Blending in While Sticking Out

A Guest Post by Molly

Growing up gay in a conservative Christian household certainly can be challenging. The teen suicide rate can tell you that much. As a gay adult, looking back on my upbringing, I have much to be thankful for. My mother, especially, did everything she could to make sure my expression of who I was could be embraced whenever possible. As much as I loved being a girl, most of my interests aligned with the boys in my class, including their later interest in girls. This included allowing me to run around topless well into my elementary years and (almost) never forcing me into a dress. In addition to clothing choices, this little lesbian had it pretty good. Never was I bullied by peers or shamed by my family. Any attempts at belittling my tomboyish ways to my face were met with shrugs or smirks. Apparently teasing me was not much fun.

It seems to me that The Church is obsessed with sex and fear. What appears to be an preference toward abstinence has exploded into perverse rituals such as Purity Balls and degrading, ignorant acts like victim blaming. How one’s bedroom behavior ever became their most important quality is beyond me. However, I am willing to bet it has something to do with patriarchy. In my experience, young Christians are told frequently how to approach the issue of sexuality. More often than not, the goal is to distance oneself from the notion as much as possible. In order to do this, girls must realize that once they have lost their virginity, all is certainly lost. It is the responsibility solely of the females to guarantee this does not happen. They must dress, look, talk, walk, and behave a certain way to make themselves marriable but not sexable. After all, if this small but fatal act happens before it is time, the girl’s worth goes straight down the drain. The car may look elegant and steadfast, but now that it has been driven off the lot, its resale value is pathetic.

It wasn’t until middle school that it even occurred to me that The Church would not approve of homosexuality. It was absolutely unfathomable that Jesus would condemn this love between two people solely based on their sex. For me, this contradiction between Jesus’ and The Church’s views on love sparked years of confusion. While I saw this lack of alignment between the person of Jesus and the message of The Church as a flaw, never did I feel empowered enough to voice my concern. I allowed The Church to trick me into thinking it was my problem; there was something wrong with me. So I remained silent.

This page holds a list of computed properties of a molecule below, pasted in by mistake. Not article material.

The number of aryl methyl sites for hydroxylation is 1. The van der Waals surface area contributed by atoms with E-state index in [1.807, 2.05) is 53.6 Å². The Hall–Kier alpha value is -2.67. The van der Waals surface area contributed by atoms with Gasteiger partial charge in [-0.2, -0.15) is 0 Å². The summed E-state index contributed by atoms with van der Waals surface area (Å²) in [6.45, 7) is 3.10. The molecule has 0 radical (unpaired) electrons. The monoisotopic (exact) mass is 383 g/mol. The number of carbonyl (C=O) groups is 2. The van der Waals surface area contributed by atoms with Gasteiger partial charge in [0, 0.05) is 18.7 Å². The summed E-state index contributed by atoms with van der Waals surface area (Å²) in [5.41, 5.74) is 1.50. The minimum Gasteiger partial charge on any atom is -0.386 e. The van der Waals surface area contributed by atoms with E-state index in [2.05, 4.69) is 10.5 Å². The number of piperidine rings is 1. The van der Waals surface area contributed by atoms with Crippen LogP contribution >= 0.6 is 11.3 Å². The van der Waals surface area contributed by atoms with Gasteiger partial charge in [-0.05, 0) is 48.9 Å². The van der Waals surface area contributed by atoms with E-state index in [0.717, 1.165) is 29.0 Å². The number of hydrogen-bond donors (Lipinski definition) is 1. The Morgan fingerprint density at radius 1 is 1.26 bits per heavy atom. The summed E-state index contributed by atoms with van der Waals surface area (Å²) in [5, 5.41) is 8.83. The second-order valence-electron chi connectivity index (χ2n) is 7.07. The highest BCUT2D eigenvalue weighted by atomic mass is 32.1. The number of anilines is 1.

This silence followed me into college. Before I even turned eighteen I signed a statement that my Christian university calls a lifestyle agreement. In addition to prohibiting tobacco, alcohol, and drug use, it requires all traditional undergraduate students to abstain from any sexual behaviors outside of heterosexual marriage. While I was aware of a multitude of infractions occurring around me during my years at the university, I was somewhat concerned with the possible consequences implied by this statement of sexual intolerance. For various reasons, I did not feel safe enough in my environment to fully live as I was created to—or even talk about it openly.

While many students preached love and genuinely believed they were living up to God’s calling for their lives, their whole resonated arrogance and ignorant compliance with whatever they heard in church. Students were drifting on the perilous waves of patriarchy, swelling up to crush any attempts at creating an egalitarian society. Conducting a level-headed discussion with someone who feels compelled to instruct you on what is absolutely right or wrong is nearly impossible. In most cases I would remain silent or dilute anything that might be said. One might hope that I was exuding Christ’s love that they might learn, but it is more likely that patriarchy was so ingrained in me that my voice was disabled. I remember a conversation I witnessed in which a college student wanted to know if it would be acceptable to bring his lesbian friend to church. The response he received was essentially that it would be tolerated since that is how one might fix her. Still lacking the courage and confidence to retort, I merely let it stew.

Eventually, I found a niche big enough to discuss feminism and some critiques of The Church, culture, and the university’s community. This proved to be my saving grace, a place where Jesus’ life and teachings about women and love actually seemed to align with faith.

This modest group of young feminists influenced me by reaffirming my understanding of God’s love and the greatest commandment as well as guiding me to think critically and speak out. If it was not for this feminist group, I may not have had the confidence to come out to my family for a long time. While I never doubted God’s love for me, my non-confrontational personality made me hesitant, fearing that my parents had not drawn the same conclusions I had. When I came out to my mom, she ironically thought I was going to tell her I was pregnant. Ultimately, she was relieved I was only gay. What was most important to her was that I was developing a sense of self that is pleasing to God. The fact that gay people are attracted to people of the same sex and seek a committed, respectful, loving relationship with someone they are attracted to made sense to my mom. This self assurance finally led me to live my life as God intended: in love.